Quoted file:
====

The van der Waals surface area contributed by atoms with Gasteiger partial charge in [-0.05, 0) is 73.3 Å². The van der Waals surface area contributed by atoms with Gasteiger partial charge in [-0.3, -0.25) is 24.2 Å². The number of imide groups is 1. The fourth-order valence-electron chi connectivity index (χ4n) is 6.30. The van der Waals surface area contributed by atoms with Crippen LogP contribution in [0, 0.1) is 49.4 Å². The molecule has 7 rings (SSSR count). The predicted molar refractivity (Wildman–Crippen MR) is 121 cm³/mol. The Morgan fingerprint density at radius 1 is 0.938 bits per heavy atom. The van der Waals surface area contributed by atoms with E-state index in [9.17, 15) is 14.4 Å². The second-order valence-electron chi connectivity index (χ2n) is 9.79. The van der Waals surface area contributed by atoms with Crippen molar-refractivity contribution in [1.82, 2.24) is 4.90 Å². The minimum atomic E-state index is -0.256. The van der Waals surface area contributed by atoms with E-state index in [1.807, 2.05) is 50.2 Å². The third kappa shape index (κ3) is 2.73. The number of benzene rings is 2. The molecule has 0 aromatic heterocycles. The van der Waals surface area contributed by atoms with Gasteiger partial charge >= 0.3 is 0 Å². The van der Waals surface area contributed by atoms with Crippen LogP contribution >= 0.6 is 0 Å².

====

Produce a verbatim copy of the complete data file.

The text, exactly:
The van der Waals surface area contributed by atoms with Gasteiger partial charge in [-0.05, 0) is 73.3 Å². The van der Waals surface area contributed by atoms with Gasteiger partial charge in [-0.3, -0.25) is 24.2 Å². The number of imide groups is 1. The fourth-order valence-electron chi connectivity index (χ4n) is 6.30. The van der Waals surface area contributed by atoms with Crippen LogP contribution in [0, 0.1) is 49.4 Å². The molecule has 7 rings (SSSR count). The predicted molar refractivity (Wildman–Crippen MR) is 121 cm³/mol. The Morgan fingerprint density at radius 1 is 0.938 bits per heavy atom. The van der Waals surface area contributed by atoms with E-state index in [9.17, 15) is 14.4 Å². The second-order valence-electron chi connectivity index (χ2n) is 9.79. The van der Waals surface area contributed by atoms with Crippen molar-refractivity contribution in [1.82, 2.24) is 4.90 Å². The minimum atomic E-state index is -0.256. The van der Waals surface area contributed by atoms with E-state index in [1.807, 2.05) is 50.2 Å². The third kappa shape index (κ3) is 2.73. The number of benzene rings is 2. The molecule has 0 aromatic heterocycles. The van der Waals surface area contributed by atoms with Gasteiger partial charge >= 0.3 is 0 Å². The van der Waals surface area contributed by atoms with Crippen LogP contribution >= 0.6 is 0 Å².